Shaun Murphy on being a dad and learning from Danny Willett
In our exclusive interview, the 34-year-old discusses getting married, signing with Chubby Chandler's agency and "re-dedicating" himself to snooker.
Shaun Murphy married his fiancé, Elaine, in June.
The couple’s baby boy, Harry, was born three months later.
Murphy also found time during the summer to sign – well, shake hands – with Chubby Chandler, whose ISM stable manages some of the world’s best athletes.
In the media centre at the York Barbican – venue of this year’s Betway UK Championship – Murphy reflected on his "massive year", and revealed how he has "re-dedicated" himself to snooker.
Marriage and a child – how are you finding it all?
I’m absolutely loving it. Getting married was fantastic, and then that was obviously leading up to the big event, which was the birth of our first child.
It’s given us a new perspective on everything we do. It’s the best thing that’s ever happened to either one of us, by a mile.
Still finding the time to practice?
Yeah… the first few weeks were obviously difficult.
It was very new and very exciting. You know, every grimace or grin that he gave was a world event and I wanted to be there for everything.
But, at the end of the day, you’ve got to go back to work, and the last couple of months I’ve really re-dedicated myself.
Andy Murray said that becoming a dad had made him a better player because, whether he won or lost, he knew there were bigger things in the world than his sport. Have you found that?
Snooker – and I’m sure my wife won’t mind me saying this – outside of her and my family was the most important part of my life from eight years of age. Now that’s not true.
I used to be a terrible loser. It would take me days to get over a loss. Now it takes me five minutes, because I quickly realise I’m going to go home to my wife and little boy.
I think that change of perspective changes the way you think about the game. Going into matches now, wound-up and stressed about getting the victory, all of that’s disappeared. I’ve got a completely different way of looking at life, on and off the table.
You’re still young in snooker terms, but you’ve been at the top of the game for a long time. Do you still enjoy playing as much as you did?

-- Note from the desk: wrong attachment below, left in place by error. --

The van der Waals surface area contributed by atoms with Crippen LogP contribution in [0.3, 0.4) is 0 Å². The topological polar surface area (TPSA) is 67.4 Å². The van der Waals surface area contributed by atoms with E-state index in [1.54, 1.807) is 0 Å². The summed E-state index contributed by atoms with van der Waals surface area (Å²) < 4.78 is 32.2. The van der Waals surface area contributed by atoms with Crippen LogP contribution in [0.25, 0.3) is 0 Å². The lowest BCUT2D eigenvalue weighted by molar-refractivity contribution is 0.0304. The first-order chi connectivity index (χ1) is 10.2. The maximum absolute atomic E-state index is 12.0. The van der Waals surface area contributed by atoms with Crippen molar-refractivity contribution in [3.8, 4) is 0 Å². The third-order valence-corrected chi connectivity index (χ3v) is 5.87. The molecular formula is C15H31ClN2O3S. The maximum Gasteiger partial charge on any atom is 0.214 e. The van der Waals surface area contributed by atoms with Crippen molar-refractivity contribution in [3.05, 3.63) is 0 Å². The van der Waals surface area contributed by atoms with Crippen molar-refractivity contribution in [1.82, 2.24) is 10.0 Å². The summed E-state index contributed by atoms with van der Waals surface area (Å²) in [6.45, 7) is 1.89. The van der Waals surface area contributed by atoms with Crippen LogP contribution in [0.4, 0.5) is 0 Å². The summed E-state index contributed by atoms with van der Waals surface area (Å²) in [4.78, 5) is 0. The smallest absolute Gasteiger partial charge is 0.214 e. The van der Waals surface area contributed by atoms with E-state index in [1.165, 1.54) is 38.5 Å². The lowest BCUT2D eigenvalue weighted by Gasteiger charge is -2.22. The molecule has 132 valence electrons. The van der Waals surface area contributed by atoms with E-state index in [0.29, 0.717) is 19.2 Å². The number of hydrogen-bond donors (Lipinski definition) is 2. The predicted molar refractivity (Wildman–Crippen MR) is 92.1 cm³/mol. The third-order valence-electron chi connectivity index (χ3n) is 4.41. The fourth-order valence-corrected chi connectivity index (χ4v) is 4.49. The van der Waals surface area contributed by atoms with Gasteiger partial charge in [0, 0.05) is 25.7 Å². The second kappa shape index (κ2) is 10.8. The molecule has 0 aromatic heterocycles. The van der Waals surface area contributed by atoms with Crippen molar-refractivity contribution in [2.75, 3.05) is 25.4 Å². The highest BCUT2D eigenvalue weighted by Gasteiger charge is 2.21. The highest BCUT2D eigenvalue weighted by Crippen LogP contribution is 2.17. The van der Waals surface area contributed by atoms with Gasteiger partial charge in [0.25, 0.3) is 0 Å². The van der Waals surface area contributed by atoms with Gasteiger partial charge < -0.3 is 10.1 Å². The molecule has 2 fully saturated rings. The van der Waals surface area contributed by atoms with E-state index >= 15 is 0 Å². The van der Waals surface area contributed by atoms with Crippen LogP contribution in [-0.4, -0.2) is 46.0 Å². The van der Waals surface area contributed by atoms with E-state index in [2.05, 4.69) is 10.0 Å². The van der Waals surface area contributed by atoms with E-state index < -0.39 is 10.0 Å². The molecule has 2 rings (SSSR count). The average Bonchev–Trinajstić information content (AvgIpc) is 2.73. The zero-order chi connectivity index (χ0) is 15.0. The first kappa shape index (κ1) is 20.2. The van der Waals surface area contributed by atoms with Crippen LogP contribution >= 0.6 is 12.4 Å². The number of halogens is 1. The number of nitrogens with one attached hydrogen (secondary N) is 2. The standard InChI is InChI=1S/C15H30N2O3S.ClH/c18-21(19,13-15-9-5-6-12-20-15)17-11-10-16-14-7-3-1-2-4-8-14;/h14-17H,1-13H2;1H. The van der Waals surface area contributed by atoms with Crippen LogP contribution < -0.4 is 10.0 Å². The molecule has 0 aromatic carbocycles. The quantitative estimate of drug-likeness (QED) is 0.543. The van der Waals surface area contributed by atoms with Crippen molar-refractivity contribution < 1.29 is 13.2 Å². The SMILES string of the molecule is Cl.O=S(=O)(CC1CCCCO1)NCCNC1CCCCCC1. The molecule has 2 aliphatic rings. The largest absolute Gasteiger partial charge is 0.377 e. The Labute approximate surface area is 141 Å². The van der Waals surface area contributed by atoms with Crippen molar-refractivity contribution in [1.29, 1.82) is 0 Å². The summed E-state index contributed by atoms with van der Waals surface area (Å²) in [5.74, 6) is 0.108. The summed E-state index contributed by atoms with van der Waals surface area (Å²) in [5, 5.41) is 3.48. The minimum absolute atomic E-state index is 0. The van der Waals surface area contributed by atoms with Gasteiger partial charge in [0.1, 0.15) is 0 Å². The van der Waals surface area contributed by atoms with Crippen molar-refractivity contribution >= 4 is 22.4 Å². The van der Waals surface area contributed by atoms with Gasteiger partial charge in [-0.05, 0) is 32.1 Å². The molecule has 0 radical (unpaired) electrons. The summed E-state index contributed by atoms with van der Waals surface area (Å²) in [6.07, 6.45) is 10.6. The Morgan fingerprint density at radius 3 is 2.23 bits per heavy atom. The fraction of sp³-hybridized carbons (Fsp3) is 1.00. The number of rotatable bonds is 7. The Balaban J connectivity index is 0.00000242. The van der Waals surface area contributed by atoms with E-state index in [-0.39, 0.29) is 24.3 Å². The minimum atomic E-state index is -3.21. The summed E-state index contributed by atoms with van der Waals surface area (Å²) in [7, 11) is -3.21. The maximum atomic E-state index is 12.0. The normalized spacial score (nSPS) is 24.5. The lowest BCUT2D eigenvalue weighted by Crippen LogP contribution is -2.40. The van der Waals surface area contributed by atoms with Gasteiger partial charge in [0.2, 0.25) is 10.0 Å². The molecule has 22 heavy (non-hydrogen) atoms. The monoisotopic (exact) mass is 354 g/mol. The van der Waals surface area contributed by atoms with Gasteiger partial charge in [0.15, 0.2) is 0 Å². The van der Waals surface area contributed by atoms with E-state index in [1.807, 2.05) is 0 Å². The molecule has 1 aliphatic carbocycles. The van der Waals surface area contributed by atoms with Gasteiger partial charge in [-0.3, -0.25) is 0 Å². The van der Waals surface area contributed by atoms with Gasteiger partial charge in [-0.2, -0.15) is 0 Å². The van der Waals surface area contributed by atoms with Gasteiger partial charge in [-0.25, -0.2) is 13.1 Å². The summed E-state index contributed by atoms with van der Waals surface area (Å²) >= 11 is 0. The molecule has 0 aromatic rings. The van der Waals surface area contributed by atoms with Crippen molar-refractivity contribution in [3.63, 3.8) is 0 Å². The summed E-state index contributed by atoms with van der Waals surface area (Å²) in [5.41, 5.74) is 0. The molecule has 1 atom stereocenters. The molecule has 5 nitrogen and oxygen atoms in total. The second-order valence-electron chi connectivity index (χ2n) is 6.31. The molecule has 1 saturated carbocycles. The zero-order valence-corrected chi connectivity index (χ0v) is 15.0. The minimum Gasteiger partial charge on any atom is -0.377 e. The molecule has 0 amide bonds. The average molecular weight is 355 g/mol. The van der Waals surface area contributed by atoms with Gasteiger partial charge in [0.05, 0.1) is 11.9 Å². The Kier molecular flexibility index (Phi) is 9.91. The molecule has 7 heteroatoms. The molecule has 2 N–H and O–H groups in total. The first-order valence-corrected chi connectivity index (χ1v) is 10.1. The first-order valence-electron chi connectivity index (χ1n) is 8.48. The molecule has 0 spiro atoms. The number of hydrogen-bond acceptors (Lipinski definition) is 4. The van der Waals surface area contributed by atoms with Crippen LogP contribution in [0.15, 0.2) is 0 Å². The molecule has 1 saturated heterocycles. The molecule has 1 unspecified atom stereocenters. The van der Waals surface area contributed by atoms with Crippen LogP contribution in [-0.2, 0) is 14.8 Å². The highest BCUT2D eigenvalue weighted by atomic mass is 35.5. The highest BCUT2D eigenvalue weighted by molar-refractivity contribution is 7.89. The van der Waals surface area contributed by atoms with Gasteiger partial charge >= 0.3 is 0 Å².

I love snooker now more than I ever have done. Just watching it on the telly, some of the scenarios that come up are quite unbelievable. The way it mirrors life, in a funny kind of way…
In what sense?
The injustices of it, the things that can go wrong and that are out of your control.
You know, last week [at the Northern Irish Open] was a classic for me. I prepared well for Belfast and was in great shape, but went there and scored eight points in four frames and lost 4-0.
I got to watch the whole event at home. I made myself practice with the snooker on as a bit of punishment, and a bit of inspiration to practice harder.
You do motivational speaking and lots of stuff for the BBC. Is that something you’ve always wanted to do alongside playing?
Absolutely, yeah. It’s always a balancing act. At what stage, having dipped my toe, do I go shoulder deep and immerse myself in that world?
I don’t think I’m quite ready for it yet, but doing the little player profiles, the odd bit of studio work and commentary here or there is something I’d love to get involved with.
If I’m not playing snooker, I’m watching it, so I may as well watch and talk about it at the same time and maybe pass on a bit of knowledge to somebody watching somewhere else.
You joined ISM this year. How did that come about?
Through a mutual friend, the opportunity to meet Chubby came. We shook hands straight away – there was an immediate rapport.
I love golf and play a lot of golf, so we’ve got that in common. He was telling me about stories when he used to be involved in snooker in the early eighties, so we also have that in common.
I think it could be the start of a really good relationship.
A few weeks ago I was in Shanghai for a couple of days and I took myself to the golf there. I was following Danny Willett around and watching Matt Fitzpatrick and a couple of the other boys on the range.
I know one of things the golfers like is that in an individual sport, which can be quite lonely, being part of that collective is a nice thing.
I texted Chubby the other day wishing Fitzpatrick all the best from me and my family, I know Danny Willett pretty well and my coach is working with Lee Westwood and Joost Luiten.
It’s nice to feel part of something that is a bit more holistic.
Have you been able to learn anything from them?
It’s the effort they put into their work. The top golfers are much busier than we are – travelling the world, playing every week and doing work with their sponsors and corporate hospitality.
Seeing how military they are about their practice time made me revaluate my time. I wander into my snooker room with a cup of coffee, put Sky News on and think I’ve worked hard. Those guys are on the range until the sun goes down.
It put things into perspective a little bit.
Played golf with any of them?
I haven’t yet. It’s been one of those funny things, I’ve been invited to the pro-am of every event and, unfortunately, it’s coincided with our own season being very hectic.
So none of them have witnessed my massive push slice [laughs].
We’ll finish with some on-the-table stuff. What do you still want to achieve in this sport?
I’d love to get to the top of the rankings. Three’s been my career-best. You know, stats don’t tell lies. So to know you are the number one player must be very special.
I also think there’s a special place that’s reserved for players who have won the World title more than once. So to be a multiple world champion is my goal and something I’m going to take a good 10 years to try and achieve.
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